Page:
Businesses on Main Street: The General Store

Most small towns across Iowa in the late 1800s and early 1900s looked alike and nearly all had a general store. And a visitor to a general store in Osage would find the same merchandise as a visitor to a general store in Atlantic. But sometimes a store had a specialty.

In 1898 Bedford, Iowa, had eight general stores—each with something special like a glassware department, a supply of prime country butter, a large assortment of fruits and vegetables, or a bakery.

A Little Bit of Everything

Racks of brooms and bushel baskets of seasonal fruits and vegetables sat outside on wooden platforms in front of the store. The mingled smells of molasses, vinegar, fish, cheese, freshly-ground coffee, kerosene and oranges greeted customers at the door. As one walked toward the back of the store, where a big, black pot-bellied stove sat, the shelves and counters full of groceries and dry goods caught the buyer's eye.

There seemed to be no unfilled spaces. Bins of tea, coffee, dried fruits and vegetables, beans, rice and oatmeal stood behind the counters. Kegs of butter, pickles, fish and chewing tobacco sat in front. Hardware items in the back of the store crowded among barrels of crackers, vinegar, kerosene, molasses and stacks of flour sacks. Inside glass canisters peppermint sticks, corn candy, jelly beans and licorice strings tempted those with a sweet tooth. Stocking caps, writing slates, milk pails, pots and pans dangled from overhead wires strung across the store. General stores did not sell meat, except maybe ham and bacon. Nor did they sell milk.

Families at the turn of the century did not buy everything they ate or used. Nearly everyone, whether in town or country, had a garden for summer vegetables, a cellar full of home-grown potatoes, onions, turnips and home-canned fruits and vegetables. Townspeople still might keep a cow for milk and chickens for eggs. There were some things, however, that were not produced at home. The general store answered these needs.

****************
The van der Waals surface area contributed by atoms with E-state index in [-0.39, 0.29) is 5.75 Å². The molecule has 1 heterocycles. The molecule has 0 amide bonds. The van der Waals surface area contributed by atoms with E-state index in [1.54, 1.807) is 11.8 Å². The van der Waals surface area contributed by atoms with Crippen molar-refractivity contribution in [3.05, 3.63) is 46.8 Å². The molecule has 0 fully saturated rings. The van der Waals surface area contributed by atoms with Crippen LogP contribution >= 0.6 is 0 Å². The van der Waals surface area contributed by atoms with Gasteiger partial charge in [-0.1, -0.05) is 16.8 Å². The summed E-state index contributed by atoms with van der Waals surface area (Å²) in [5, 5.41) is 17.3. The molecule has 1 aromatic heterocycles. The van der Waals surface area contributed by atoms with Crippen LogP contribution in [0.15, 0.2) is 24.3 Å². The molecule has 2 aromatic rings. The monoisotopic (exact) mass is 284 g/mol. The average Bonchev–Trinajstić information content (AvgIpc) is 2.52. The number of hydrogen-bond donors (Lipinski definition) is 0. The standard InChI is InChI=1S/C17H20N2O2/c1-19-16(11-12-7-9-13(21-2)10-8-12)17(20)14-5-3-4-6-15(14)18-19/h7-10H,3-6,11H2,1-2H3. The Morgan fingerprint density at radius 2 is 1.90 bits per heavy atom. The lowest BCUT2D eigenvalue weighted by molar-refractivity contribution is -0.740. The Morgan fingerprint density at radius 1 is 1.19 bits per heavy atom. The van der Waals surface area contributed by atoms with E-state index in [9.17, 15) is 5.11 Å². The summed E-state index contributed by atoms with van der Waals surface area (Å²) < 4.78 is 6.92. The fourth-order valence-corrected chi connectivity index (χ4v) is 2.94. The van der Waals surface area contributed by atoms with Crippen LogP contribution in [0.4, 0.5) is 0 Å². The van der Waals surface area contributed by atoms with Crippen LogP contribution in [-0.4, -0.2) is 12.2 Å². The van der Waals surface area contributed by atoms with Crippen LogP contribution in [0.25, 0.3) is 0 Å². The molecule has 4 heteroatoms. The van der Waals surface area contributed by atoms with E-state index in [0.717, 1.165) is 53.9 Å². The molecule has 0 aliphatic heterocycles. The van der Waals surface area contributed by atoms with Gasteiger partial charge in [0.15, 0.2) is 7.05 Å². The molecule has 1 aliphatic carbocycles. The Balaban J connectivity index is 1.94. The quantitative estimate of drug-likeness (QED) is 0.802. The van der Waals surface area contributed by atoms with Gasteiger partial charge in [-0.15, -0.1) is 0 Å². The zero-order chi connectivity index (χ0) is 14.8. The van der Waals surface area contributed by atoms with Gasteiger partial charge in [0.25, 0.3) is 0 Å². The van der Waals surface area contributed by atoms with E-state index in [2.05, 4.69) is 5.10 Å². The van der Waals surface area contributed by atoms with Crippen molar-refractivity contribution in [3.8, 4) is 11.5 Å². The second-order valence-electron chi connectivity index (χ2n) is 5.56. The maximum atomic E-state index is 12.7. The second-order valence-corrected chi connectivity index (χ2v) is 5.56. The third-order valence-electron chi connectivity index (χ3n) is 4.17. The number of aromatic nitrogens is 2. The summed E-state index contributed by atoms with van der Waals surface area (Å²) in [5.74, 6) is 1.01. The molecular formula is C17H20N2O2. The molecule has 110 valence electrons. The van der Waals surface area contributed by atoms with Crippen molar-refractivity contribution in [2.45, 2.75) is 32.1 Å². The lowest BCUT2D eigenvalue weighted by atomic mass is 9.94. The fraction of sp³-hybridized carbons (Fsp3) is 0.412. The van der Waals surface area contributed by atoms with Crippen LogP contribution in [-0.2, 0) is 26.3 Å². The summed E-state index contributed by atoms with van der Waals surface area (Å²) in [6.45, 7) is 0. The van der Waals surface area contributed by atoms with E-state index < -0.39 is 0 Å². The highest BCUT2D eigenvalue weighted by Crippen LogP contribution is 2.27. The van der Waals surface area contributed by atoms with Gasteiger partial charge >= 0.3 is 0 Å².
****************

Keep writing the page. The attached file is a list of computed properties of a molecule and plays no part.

A Storekeeper's Hours

The store opened at sunrise and closed at night when most people had gone to bed. Sunday was a day off for the storekeeper and the clerks, but Saturday kept them waiting on the steady stream of customers. The doorbell jangled as people came and went, stopping to talk with friends about local news.

General stores in many small towns across Iowa offered residents a little bit of everything. It was a special occasion when the family came in from the farm once a week to shop at the store. Shoppers stocked up on household supplies and the latest news from their neighbors!


  •  Lisa K. Abel, “The General Store,” The Goldfinch 3, no. 3 (February 1982): 6.


Besides provided a place to buy supplies, why was the general store an important part of a community.

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